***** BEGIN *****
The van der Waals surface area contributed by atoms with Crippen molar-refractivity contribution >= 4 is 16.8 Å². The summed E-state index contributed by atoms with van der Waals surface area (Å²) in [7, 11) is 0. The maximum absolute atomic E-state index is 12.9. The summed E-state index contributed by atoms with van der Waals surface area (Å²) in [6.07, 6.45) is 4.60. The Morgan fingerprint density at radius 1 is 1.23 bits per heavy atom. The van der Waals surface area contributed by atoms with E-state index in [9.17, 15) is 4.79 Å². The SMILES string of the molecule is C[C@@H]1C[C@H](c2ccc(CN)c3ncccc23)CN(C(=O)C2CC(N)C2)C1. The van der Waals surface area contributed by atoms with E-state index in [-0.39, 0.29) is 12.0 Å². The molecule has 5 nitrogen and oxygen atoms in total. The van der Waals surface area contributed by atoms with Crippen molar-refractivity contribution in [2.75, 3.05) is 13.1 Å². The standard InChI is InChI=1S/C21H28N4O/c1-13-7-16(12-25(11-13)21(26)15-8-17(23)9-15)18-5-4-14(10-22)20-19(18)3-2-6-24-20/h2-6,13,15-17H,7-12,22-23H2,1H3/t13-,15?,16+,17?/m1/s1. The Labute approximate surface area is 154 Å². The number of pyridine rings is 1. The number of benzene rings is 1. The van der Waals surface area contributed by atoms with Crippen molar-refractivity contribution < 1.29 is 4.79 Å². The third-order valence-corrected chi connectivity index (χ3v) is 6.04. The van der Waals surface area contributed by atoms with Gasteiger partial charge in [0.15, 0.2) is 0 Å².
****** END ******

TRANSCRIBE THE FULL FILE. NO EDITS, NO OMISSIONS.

The van der Waals surface area contributed by atoms with Crippen molar-refractivity contribution >= 4 is 16.8 Å². The summed E-state index contributed by atoms with van der Waals surface area (Å²) in [7, 11) is 0. The maximum absolute atomic E-state index is 12.9. The summed E-state index contributed by atoms with van der Waals surface area (Å²) in [6.07, 6.45) is 4.60. The Morgan fingerprint density at radius 1 is 1.23 bits per heavy atom. The van der Waals surface area contributed by atoms with E-state index in [9.17, 15) is 4.79 Å². The SMILES string of the molecule is C[C@@H]1C[C@H](c2ccc(CN)c3ncccc23)CN(C(=O)C2CC(N)C2)C1. The van der Waals surface area contributed by atoms with E-state index in [-0.39, 0.29) is 12.0 Å². The molecule has 5 nitrogen and oxygen atoms in total. The van der Waals surface area contributed by atoms with Crippen molar-refractivity contribution in [2.75, 3.05) is 13.1 Å². The standard InChI is InChI=1S/C21H28N4O/c1-13-7-16(12-25(11-13)21(26)15-8-17(23)9-15)18-5-4-14(10-22)20-19(18)3-2-6-24-20/h2-6,13,15-17H,7-12,22-23H2,1H3/t13-,15?,16+,17?/m1/s1. The Labute approximate surface area is 154 Å². The number of pyridine rings is 1. The number of benzene rings is 1. The van der Waals surface area contributed by atoms with Crippen molar-refractivity contribution < 1.29 is 4.79 Å². The third-order valence-corrected chi connectivity index (χ3v) is 6.04. The van der Waals surface area contributed by atoms with Gasteiger partial charge in [0.15, 0.2) is 0 Å².